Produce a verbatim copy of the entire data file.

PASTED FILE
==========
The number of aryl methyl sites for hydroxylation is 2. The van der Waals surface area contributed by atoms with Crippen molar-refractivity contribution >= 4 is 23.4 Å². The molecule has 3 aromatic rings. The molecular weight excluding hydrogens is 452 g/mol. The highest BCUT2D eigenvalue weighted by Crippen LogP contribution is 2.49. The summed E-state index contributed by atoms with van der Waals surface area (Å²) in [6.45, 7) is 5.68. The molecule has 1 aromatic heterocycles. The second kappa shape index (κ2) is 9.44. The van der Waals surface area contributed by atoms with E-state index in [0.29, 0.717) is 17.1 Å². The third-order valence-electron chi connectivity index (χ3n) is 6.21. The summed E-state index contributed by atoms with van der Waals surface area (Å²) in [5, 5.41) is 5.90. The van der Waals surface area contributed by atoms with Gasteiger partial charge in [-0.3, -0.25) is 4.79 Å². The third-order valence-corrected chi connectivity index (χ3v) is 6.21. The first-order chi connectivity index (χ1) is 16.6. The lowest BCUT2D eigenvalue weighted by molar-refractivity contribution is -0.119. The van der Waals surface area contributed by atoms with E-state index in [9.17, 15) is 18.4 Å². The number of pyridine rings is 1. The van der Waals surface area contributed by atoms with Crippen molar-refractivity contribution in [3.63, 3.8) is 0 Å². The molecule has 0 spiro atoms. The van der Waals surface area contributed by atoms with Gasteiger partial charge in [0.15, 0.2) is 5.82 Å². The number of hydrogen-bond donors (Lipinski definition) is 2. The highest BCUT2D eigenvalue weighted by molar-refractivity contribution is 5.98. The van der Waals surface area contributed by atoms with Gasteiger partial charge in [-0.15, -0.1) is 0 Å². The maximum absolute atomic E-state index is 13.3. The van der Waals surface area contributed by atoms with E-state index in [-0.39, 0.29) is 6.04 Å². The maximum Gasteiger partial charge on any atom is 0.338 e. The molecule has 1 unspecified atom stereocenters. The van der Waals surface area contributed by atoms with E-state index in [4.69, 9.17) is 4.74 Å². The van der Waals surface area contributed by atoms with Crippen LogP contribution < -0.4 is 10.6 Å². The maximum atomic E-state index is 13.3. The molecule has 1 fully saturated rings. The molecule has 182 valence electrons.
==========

The number of aryl methyl sites for hydroxylation is 2. The van der Waals surface area contributed by atoms with Crippen molar-refractivity contribution >= 4 is 23.4 Å². The molecule has 3 aromatic rings. The molecular weight excluding hydrogens is 452 g/mol. The highest BCUT2D eigenvalue weighted by Crippen LogP contribution is 2.49. The summed E-state index contributed by atoms with van der Waals surface area (Å²) in [6.45, 7) is 5.68. The molecule has 1 aromatic heterocycles. The second kappa shape index (κ2) is 9.44. The van der Waals surface area contributed by atoms with E-state index in [0.29, 0.717) is 17.1 Å². The third-order valence-electron chi connectivity index (χ3n) is 6.21. The summed E-state index contributed by atoms with van der Waals surface area (Å²) in [5, 5.41) is 5.90. The van der Waals surface area contributed by atoms with Gasteiger partial charge in [-0.3, -0.25) is 4.79 Å². The third-order valence-corrected chi connectivity index (χ3v) is 6.21. The first-order chi connectivity index (χ1) is 16.6. The lowest BCUT2D eigenvalue weighted by molar-refractivity contribution is -0.119. The van der Waals surface area contributed by atoms with E-state index in [9.17, 15) is 18.4 Å². The number of pyridine rings is 1. The van der Waals surface area contributed by atoms with Crippen molar-refractivity contribution in [3.63, 3.8) is 0 Å². The molecule has 0 spiro atoms. The van der Waals surface area contributed by atoms with Gasteiger partial charge in [0.15, 0.2) is 5.82 Å². The number of hydrogen-bond donors (Lipinski definition) is 2. The highest BCUT2D eigenvalue weighted by molar-refractivity contribution is 5.98. The van der Waals surface area contributed by atoms with Gasteiger partial charge in [-0.15, -0.1) is 0 Å². The maximum absolute atomic E-state index is 13.3. The van der Waals surface area contributed by atoms with E-state index in [-0.39, 0.29) is 6.04 Å². The maximum Gasteiger partial charge on any atom is 0.338 e. The molecule has 1 unspecified atom stereocenters. The van der Waals surface area contributed by atoms with E-state index in [4.69, 9.17) is 4.74 Å². The van der Waals surface area contributed by atoms with Crippen LogP contribution < -0.4 is 10.6 Å². The maximum atomic E-state index is 13.3. The molecule has 1 fully saturated rings. The molecule has 182 valence electrons.